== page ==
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PABA – Popular Ingredient in Several Herbal Hair Loss Treatments

Para-Aminobenzoic Acid (PABA)Para-Aminobenzoic Acid (PABA) has been called the anti-gray hair vitamin and is considered one of the lesser known members of the vitamin B complex family (despite the fact that it’s not really a vitamin at all).  PABA is a non-protein amino acid and isn’t essential in the human body.  It can be found in foods such as liver, whole grain, yeast, and kidney and is listed as an active ingredient in several popular herbal hair loss treatments such as Provillus for women and Procerin

The potassium salt in PABA called POTABA is available on prescription. POTABA is indicated for Peyronie’s Disease and scleroderma. The dose for Peyronie’s disease and scleroderma is very high (12 grams daily in 4 to 5 distributions) and must only be used under medical supervision. Because of the high doses needed to achieve clinical efficacy, patient compliance is typically poor.

But can PABA actually treat male pattern baldness or genetic female hair loss?

Some tests conclude that PABA when combined with other elements such as folate, biotin, and pantothenic acid, may restore pre-maturely graying hair to its natural color.  Some anecdotal reports suggest it might also stop hair loss, however; there are at least as many reports that contradict this.  Moreover, we haven’t seen any evidence to suggest it can stimulate new hair growth or hair regrowth.

PABA comes in doses of 100mg, 250mg, and 500mg as a standalone product.  However, since no formal clinical studies have been performed on PABA for hair loss, a suitable dosage is mostly speculation.  Additionally, since no regulations have been placed on herbal medication, one should proceed with extreme caution before taking any herbal supplement.  Consulting with a doctor is advised.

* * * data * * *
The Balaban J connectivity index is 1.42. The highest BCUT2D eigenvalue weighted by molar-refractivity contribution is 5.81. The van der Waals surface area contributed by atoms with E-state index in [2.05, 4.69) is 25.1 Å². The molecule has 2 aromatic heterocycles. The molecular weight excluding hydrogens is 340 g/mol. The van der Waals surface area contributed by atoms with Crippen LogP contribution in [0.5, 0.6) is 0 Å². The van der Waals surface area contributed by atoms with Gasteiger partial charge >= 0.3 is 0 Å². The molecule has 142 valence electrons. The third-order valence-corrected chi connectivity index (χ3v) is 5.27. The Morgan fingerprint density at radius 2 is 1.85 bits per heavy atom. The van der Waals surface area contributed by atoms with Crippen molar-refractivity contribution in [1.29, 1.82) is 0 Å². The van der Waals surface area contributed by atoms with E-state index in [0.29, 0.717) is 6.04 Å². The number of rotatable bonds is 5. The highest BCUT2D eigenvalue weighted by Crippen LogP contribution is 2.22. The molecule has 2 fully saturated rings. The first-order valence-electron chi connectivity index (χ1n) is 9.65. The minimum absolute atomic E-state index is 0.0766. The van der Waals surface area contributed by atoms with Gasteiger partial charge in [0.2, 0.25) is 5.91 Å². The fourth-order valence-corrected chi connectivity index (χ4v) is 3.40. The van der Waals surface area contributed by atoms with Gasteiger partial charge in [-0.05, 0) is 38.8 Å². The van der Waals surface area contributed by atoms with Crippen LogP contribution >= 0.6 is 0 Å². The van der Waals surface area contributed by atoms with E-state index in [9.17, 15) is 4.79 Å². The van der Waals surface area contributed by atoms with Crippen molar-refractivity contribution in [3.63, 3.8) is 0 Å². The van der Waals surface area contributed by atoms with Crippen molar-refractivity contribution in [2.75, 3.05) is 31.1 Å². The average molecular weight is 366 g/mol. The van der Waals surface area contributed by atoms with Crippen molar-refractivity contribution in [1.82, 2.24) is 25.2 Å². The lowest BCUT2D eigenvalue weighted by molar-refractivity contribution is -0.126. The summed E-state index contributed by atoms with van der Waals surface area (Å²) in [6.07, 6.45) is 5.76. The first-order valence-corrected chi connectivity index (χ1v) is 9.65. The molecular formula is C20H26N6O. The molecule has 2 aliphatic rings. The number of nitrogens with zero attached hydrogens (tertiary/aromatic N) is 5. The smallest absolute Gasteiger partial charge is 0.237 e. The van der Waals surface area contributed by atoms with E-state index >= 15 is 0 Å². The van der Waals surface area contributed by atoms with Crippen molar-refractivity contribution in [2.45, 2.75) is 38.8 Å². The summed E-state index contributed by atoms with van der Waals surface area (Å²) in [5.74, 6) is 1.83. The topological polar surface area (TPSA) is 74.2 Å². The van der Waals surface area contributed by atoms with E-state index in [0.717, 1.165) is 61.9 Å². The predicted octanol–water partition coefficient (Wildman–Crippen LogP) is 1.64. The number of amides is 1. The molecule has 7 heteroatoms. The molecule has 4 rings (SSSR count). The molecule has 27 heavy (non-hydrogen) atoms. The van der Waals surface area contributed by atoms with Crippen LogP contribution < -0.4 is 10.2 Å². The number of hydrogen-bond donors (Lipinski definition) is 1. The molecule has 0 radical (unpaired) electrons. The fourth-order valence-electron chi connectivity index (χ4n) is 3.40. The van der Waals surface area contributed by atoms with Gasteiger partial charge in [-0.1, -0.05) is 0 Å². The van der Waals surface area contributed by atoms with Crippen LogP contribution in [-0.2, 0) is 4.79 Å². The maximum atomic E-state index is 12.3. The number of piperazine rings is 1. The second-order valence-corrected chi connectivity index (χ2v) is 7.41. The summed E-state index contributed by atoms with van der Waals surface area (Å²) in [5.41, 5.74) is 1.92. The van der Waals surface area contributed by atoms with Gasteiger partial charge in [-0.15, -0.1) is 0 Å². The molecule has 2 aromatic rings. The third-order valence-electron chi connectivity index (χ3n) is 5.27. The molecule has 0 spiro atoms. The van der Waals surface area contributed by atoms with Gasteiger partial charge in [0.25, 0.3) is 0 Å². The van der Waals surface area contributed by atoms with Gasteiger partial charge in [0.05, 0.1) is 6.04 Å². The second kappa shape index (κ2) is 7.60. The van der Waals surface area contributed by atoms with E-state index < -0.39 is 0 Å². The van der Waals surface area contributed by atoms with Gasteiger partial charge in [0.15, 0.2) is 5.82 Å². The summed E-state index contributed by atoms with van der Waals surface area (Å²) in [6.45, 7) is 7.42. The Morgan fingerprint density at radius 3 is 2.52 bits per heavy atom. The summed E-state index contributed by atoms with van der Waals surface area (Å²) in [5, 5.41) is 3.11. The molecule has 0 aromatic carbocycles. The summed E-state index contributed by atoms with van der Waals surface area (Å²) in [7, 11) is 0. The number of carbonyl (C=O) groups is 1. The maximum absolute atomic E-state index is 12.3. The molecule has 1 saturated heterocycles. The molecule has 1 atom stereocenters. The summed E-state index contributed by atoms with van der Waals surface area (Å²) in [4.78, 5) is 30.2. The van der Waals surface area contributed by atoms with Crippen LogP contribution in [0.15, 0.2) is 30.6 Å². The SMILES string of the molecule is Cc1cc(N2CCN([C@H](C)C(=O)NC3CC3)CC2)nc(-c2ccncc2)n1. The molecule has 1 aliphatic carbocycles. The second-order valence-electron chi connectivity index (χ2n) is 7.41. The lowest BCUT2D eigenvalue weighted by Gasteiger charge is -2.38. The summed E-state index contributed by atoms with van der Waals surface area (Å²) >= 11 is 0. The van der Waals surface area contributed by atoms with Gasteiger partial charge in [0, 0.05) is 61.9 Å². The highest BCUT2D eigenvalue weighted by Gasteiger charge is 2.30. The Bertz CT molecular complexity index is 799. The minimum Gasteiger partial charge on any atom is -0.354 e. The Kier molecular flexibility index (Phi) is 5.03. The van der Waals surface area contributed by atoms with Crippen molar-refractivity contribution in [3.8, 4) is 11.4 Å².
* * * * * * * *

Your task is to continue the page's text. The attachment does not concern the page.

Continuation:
Side Effects and warnings:

Some manufacturers of herbal replacements to medication would have you believe that herbal treatments come without potential side effects.  However, this is a farce. 

The following side effects have been reported from consumers of PABA: Anorexia, vomiting, nausea, hypersensitivity, fever and rash (particularly with larger doses). These symptoms went away when PABA is stopped.

Ironically, Provillus only includes PABA in the woman’s formula.  However, women should know that pregnant women, nursing mothers, and children should avoid using PABA.

For those with renal disease, PABA should be used with caution.  PABA should be stopped if hypersensitivity develops. Those taking pharmaceutical doses of PABA must be under medical supervision.